Chapter 16 - Pain Management, Comfort, Rest And Sleep

79 Questions | Total Attempts: 930

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Pain Management Quizzes & Trivia

From Foundations of Nursing (6th edition) by Christensen and Kockrow, pages 394-415. For any question, email [email protected] Com


Questions and Answers
  • 1. 
    Singultus
    • A. 

      Dyspnea

    • B. 

      Hiccups

    • C. 

      Flatus

    • D. 

      Thirst

  • 2. 
    What does it mean to give comfort to a patient? Select all that apply:
    • A. 

      Give strength and hope

    • B. 

      To cheer

    • C. 

      To ease the grief, pain or trouble of another

    • D. 

      To provide all pain medication as the patient requests

  • 3. 
    The Nature of Pain. Select all that apply:
    • A. 

      It is a complex, abstract, personal subjective experience

    • B. 

      An unpleasant sensation caused by noxious stimulation of the sensory nerve endings

    • C. 

      A cardinal symptom of inflammation

    • D. 

      Pain is whatever the person says it is, existing whatever he says it does

    • E. 

      Both the person in pain and the health care professional are experts about the pain

  • 4. 
    Behavioral characteristics of Patients in Pain. Select all that apply:
    • A. 

      Self protective and has a narrow focus; withdraws from social contacts and impairs thought processes

    • B. 

      Demonstrates distraction behavior: moaning, rocking, crying, pacing, restlessness or seeking out other people

    • C. 

      Presents facial mask of pain; eyes that are dull, teeth clenched

    • D. 

      Alterations in muscle tone, diaphoresis, changes in blood pressure and pulse

    • E. 

      Displays perky, manic obsessive mood swings

  • 5. 
    Definition of pain according to the American Pain society:
    • A. 

      An unpleasant tactile and sentimental experience associated with the entrance of pathogens that causes a disrupted homeostasis

    • B. 

      An unpleasant sensory and emotional experience associated with actual or potential tissue damage, or described in terms of such damage

    • C. 

      An unpleasant epidermal experience characterized by blisters and purulence which disrupts the balance of electrolytes.

    • D. 

      A chaotic humoral experience that creates physiological disturbances and disorders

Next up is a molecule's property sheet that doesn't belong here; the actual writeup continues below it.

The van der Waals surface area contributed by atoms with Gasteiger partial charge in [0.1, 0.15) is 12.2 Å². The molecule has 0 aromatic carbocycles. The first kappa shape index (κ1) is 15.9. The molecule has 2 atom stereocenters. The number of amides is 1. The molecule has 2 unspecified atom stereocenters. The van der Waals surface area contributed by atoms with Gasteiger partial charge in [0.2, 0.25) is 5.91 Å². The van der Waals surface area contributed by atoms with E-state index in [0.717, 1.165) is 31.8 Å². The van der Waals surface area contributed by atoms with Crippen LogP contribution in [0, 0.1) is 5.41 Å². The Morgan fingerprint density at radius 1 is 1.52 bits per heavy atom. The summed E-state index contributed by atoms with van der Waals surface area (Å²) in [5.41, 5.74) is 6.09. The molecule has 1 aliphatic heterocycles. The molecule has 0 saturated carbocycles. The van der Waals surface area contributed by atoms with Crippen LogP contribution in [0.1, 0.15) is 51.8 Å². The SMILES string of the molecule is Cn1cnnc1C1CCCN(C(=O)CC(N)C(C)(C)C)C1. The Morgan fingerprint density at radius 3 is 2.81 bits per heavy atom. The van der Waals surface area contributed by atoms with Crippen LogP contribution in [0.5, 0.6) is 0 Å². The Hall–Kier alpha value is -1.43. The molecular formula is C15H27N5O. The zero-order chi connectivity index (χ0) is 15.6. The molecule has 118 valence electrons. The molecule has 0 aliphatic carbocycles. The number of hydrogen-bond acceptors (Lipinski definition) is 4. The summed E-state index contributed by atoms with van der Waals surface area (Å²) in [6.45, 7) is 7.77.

• 6. 
    Pain is determined by tissue damage alone
    • A. 

      True

    • B. 

      False

  • 7. 
    Suggests that pain impulses are regulated and blocked by mechanisms located along the CNS. The proposed location of this theory is in the dorsal horn of the spinal cord. Pain and other sensations of the skin and muscles travel the same pathways through the large nerves in the spinal cord.   
    • A. 

      Gate theory

    • B. 

      Open impulse theory

    • C. 

      Window Theory

    • D. 

      Shutter theory

  • 8. 
    Morphine-like substances composed of amino acids found in the pituitary gland and other areas of the CNS. 
    • A. 

      Adrenaline

    • B. 

      Endorphins

    • C. 

      Epinephrine

    • D. 

      Corticosteroid

  • 9. 
    How does the "gate theory" explain the prevention or elimination of pain?
    • A. 

      The stimuli for pain is shut off when chemical elements stimulate the gates that trigger pain receptors

    • B. 

      When gates are closed, pain impulses are blocked. Sensory impulses such as back rub, heat of a warm compress, cold ice applications, will close the gates to painful stimuli because they are distracting the brain from interpreting a painful stimuli

    • C. 

      The gate theory explains that pain is reduced because the compensatory mechanisms of the CNS emulates analgesia

    • D. 

      The "gate theory" proposes that for every painful sensation, there is a defense mechanism the shuts off further transmission of pain

  • 10. 
    How do endorphins work to eliminate pain?
    • A. 

      Endorphins are chemical substances directly responsible for shutting down the gates that simulate pain

    • B. 

      Endorphins block sensory sites for pain

    • C. 

      Endorphins are elements that take away sensation, therefore they take away pain

    • D. 

      Stress and pain activate endorphins. Analgesia results when certain endorphins attach to opioid receptor sites in the brain and prevent the release of neurotransmitters, thereby inhibiting the transmission of pain impulses

  • 11. 
    The following are Joint Commission Standards about pain. Select all that are true: 
    • A.